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Human element: The alpha and omega of development

It has become a song of experts that the interplay of education, training and human capital would guarantee development. We can say that the formula of development has been known by developed and developing societies as well.

The variance arises in the practical application of the formula and the courage to take the tough and correct path. Many developing countries that failed to choose the tough and correct path of development are still living under hardships and their expectations of independence have remained a dream. This state of affairs can be summarized into lack of bravery to take initiative and inability to design policy that reflects the reality on the ground. Lack of confidence in internal capability and over reliance on external expertise closed all the gates of incentives and initiatives.

Eritrea, one of the youngest countries in the community of independent nations, has already prepared the ground and laid all the necessary foundation for development. The troubling and unanswered question of illiteracy and illness that limited Africa’s growth has long been solved in Eritrea. After independence the newly formed government revised the education system and introduced national educational policy based on the use of mother languages and planted public schools throughout the country. The importance of the human element was recognized early on during the liberation struggle. The government has been channeling as many resources as possible into human development. In Eritrea, education is a basic right for every citizen. The national charter of Eritrea states that education is the foundation of development and to provide equal educational opportunity means to provide equal opportunity for development. Now Eritreans of all ages are able to acquire education and they become productive, effective and creative forces of development. The government has long recognized education as an eye opener, enabler and equalizer.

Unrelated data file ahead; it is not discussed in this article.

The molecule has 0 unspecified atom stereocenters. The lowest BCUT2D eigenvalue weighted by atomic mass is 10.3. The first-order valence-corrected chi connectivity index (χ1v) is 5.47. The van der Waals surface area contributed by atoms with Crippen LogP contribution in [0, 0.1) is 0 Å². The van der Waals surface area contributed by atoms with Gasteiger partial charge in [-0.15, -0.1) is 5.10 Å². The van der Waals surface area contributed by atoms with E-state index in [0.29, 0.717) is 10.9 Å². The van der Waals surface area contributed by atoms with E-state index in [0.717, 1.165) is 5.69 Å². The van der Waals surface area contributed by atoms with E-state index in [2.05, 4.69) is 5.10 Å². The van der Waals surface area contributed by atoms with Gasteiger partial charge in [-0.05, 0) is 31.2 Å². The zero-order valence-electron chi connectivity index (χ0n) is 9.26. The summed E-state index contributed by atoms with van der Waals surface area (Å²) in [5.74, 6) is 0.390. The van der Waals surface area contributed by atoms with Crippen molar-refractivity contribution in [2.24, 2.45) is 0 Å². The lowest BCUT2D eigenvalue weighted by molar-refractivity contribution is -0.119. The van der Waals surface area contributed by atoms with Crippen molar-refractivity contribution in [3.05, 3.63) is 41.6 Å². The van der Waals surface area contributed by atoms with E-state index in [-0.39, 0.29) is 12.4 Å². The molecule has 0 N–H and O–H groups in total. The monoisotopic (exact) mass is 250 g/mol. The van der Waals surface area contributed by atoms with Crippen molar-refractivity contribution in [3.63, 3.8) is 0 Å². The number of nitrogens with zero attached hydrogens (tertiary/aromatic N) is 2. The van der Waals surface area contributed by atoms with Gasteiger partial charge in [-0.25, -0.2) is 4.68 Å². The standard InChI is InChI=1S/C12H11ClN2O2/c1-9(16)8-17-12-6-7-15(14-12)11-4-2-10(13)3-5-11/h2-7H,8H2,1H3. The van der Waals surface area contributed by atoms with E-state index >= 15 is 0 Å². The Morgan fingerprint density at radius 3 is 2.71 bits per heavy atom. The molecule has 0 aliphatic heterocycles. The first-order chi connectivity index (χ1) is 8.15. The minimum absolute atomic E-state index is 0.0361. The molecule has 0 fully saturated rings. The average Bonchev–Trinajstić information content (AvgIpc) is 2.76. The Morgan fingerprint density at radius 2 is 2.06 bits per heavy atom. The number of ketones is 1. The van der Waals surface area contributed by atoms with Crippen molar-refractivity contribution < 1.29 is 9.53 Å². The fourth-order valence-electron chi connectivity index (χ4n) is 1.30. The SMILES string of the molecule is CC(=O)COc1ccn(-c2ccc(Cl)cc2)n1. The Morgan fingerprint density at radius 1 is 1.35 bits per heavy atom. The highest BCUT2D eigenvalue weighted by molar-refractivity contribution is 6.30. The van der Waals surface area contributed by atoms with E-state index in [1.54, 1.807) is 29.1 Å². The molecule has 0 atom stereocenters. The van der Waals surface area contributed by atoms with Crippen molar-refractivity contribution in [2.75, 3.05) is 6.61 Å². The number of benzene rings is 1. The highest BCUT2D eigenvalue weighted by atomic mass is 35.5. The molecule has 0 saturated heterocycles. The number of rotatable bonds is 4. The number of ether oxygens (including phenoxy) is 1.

The ideals of Eritrea including national unity, active public participation, social justice and self-reliance are translated into reality and have become a common practice of the nation. Eritrea’s most valuable asset is its people. Education stands above other means of social empowerment in the human resource development strategy of Eritrea.

As in the past, the human resource of the country can have decisive role in developing and transforming the overall development of Eritrea. The hard found peace provides the population additional incentives to facilitate the developmental aspirations of the country.

The human resource development provides the framework for helping employees develop their personal and organizational skills, knowledge and capabilities. Richard Swanson has defined it as “a process for developing and unleashing human expertise through training and development and organization development for the purpose of improving performance.” Thus, it is the process of value addition to individuals, teams or organizations. Therefore, the impact of education and training on human resource development and in opening up new opportunities is beyond imagination.